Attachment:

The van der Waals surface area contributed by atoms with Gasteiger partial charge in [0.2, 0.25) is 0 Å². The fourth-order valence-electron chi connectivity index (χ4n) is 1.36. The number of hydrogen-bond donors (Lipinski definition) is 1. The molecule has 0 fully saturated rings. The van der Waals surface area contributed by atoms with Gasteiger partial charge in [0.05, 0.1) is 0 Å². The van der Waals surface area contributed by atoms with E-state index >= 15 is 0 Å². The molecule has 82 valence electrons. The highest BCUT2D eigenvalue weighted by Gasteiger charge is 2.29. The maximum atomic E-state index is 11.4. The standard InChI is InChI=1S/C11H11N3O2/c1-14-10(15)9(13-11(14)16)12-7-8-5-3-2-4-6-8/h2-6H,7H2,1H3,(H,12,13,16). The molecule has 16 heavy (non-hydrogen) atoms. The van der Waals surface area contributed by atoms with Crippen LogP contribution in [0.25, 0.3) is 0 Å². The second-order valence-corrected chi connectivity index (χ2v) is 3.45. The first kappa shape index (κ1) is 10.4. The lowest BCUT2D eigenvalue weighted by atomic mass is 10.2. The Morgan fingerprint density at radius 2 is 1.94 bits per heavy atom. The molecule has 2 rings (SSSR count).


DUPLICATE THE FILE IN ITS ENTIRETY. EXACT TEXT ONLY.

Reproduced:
The van der Waals surface area contributed by atoms with Gasteiger partial charge in [0.2, 0.25) is 0 Å². The fourth-order valence-electron chi connectivity index (χ4n) is 1.36. The number of hydrogen-bond donors (Lipinski definition) is 1. The molecule has 0 fully saturated rings. The van der Waals surface area contributed by atoms with Gasteiger partial charge in [0.05, 0.1) is 0 Å². The van der Waals surface area contributed by atoms with E-state index >= 15 is 0 Å². The molecule has 82 valence electrons. The highest BCUT2D eigenvalue weighted by Gasteiger charge is 2.29. The maximum atomic E-state index is 11.4. The standard InChI is InChI=1S/C11H11N3O2/c1-14-10(15)9(13-11(14)16)12-7-8-5-3-2-4-6-8/h2-6H,7H2,1H3,(H,12,13,16). The molecule has 16 heavy (non-hydrogen) atoms. The van der Waals surface area contributed by atoms with Crippen LogP contribution in [0.25, 0.3) is 0 Å². The second-order valence-corrected chi connectivity index (χ2v) is 3.45. The first kappa shape index (κ1) is 10.4. The lowest BCUT2D eigenvalue weighted by atomic mass is 10.2. The Morgan fingerprint density at radius 2 is 1.94 bits per heavy atom. The molecule has 2 rings (SSSR count).